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When Dan Schultz first described Truth Goggles close to three years go, he deemed it a “magic button” that could tell you “what is true and what is false on the web site you are viewing.”

That concept – which Schultz refers to as the “fact-check the Internet approach” – attracted a decent amount of press and enthusiasm at the time. Schultz shipped some related code as a result of him developing the project while at the MIT Media Lab.

Today, nearly three years later, he’s released the first Truth Goggles product — and it’s a departure from that original vision.

The Truth Goggles launching today is a tool to enable anyone to annotate an existing piece of online content to raise and answer questions about what’s been reported/written.… Read more

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Tuesday, June 24, 2014

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Ottawa Citizen apologizes to David Bowie for ‘Space Oddity’ accusation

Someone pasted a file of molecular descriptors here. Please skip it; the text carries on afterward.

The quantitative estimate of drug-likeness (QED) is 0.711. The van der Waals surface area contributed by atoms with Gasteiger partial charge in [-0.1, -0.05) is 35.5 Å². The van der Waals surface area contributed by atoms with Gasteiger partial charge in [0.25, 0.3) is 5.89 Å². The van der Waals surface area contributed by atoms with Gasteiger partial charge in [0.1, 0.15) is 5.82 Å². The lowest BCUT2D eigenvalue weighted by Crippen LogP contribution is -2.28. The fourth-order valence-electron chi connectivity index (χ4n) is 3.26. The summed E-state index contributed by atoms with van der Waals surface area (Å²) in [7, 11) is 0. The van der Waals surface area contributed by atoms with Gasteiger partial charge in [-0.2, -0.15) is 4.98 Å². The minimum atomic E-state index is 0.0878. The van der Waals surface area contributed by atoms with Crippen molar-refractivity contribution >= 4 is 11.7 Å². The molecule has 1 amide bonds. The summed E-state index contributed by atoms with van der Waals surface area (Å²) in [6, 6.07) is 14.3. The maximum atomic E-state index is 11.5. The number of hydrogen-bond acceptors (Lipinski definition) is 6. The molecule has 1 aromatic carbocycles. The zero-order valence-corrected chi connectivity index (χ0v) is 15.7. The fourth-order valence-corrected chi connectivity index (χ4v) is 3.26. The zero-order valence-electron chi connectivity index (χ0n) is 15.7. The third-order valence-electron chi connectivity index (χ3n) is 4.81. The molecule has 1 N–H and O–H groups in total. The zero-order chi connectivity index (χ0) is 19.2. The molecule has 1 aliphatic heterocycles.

In May, the Ottawa Citizen published an op-ed from a university professor that began with an accusatory opening line:  “David Bowie stole a piece of Canadian culture on Wednesday.”

It was dead wrong.

The piece claimed Bowie was personally responsible for having astronaut Chris Hadfield’s version of “Space Oddity” removed from YouTube. Professor Blayne Haggart wrote that “the world was only allowed to see the video because Bowie had granted Hadfield a one-year license to show it. On May 14, the license expired and Hadfield removed it from public view.”

Today, the paper apologized for the error. Turns out Bowie does not own the copyright for that song, and he in fact made efforts to try and get the owner to give the necessary permissions.… Read more